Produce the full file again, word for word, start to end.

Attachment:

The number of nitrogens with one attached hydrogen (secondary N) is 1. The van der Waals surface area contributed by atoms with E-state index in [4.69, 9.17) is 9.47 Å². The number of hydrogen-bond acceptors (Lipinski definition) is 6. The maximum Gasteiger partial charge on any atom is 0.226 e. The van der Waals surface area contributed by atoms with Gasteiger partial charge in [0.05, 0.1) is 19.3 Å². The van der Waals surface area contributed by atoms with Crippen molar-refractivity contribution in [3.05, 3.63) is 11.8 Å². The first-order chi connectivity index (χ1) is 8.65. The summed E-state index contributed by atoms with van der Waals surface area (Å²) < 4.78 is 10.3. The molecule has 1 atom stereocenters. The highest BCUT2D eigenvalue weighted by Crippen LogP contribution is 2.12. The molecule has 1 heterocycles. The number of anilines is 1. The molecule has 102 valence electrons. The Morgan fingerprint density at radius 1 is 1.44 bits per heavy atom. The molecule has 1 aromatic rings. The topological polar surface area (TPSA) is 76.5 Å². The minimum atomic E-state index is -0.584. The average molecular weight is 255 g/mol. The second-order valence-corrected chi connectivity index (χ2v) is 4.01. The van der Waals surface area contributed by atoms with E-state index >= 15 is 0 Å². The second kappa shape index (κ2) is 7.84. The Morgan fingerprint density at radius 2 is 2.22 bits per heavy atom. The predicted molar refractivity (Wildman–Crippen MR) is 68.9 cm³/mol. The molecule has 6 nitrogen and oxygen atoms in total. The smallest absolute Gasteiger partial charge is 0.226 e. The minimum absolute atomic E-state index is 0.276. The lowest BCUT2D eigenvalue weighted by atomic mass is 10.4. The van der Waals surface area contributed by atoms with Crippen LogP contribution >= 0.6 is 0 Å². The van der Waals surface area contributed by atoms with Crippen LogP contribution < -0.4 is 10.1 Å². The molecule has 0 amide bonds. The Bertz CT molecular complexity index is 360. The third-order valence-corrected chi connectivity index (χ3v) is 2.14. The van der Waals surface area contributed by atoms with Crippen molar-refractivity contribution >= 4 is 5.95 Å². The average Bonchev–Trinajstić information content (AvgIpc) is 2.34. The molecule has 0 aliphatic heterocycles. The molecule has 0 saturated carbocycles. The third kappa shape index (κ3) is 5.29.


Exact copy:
The number of nitrogens with one attached hydrogen (secondary N) is 1. The van der Waals surface area contributed by atoms with E-state index in [4.69, 9.17) is 9.47 Å². The number of hydrogen-bond acceptors (Lipinski definition) is 6. The maximum Gasteiger partial charge on any atom is 0.226 e. The van der Waals surface area contributed by atoms with Gasteiger partial charge in [0.05, 0.1) is 19.3 Å². The van der Waals surface area contributed by atoms with Crippen molar-refractivity contribution in [3.05, 3.63) is 11.8 Å². The first-order chi connectivity index (χ1) is 8.65. The summed E-state index contributed by atoms with van der Waals surface area (Å²) < 4.78 is 10.3. The molecule has 1 atom stereocenters. The highest BCUT2D eigenvalue weighted by Crippen LogP contribution is 2.12. The molecule has 1 heterocycles. The number of anilines is 1. The molecule has 102 valence electrons. The Morgan fingerprint density at radius 1 is 1.44 bits per heavy atom. The molecule has 1 aromatic rings. The topological polar surface area (TPSA) is 76.5 Å². The minimum atomic E-state index is -0.584. The average molecular weight is 255 g/mol. The second-order valence-corrected chi connectivity index (χ2v) is 4.01. The van der Waals surface area contributed by atoms with E-state index >= 15 is 0 Å². The second kappa shape index (κ2) is 7.84. The Morgan fingerprint density at radius 2 is 2.22 bits per heavy atom. The predicted molar refractivity (Wildman–Crippen MR) is 68.9 cm³/mol. The molecule has 6 nitrogen and oxygen atoms in total. The smallest absolute Gasteiger partial charge is 0.226 e. The minimum absolute atomic E-state index is 0.276. The lowest BCUT2D eigenvalue weighted by atomic mass is 10.4. The van der Waals surface area contributed by atoms with Crippen LogP contribution >= 0.6 is 0 Å². The van der Waals surface area contributed by atoms with Crippen LogP contribution < -0.4 is 10.1 Å². The molecule has 0 amide bonds. The Bertz CT molecular complexity index is 360. The third-order valence-corrected chi connectivity index (χ3v) is 2.14. The van der Waals surface area contributed by atoms with Crippen molar-refractivity contribution >= 4 is 5.95 Å². The average Bonchev–Trinajstić information content (AvgIpc) is 2.34. The molecule has 0 aliphatic heterocycles. The molecule has 0 saturated carbocycles. The third kappa shape index (κ3) is 5.29.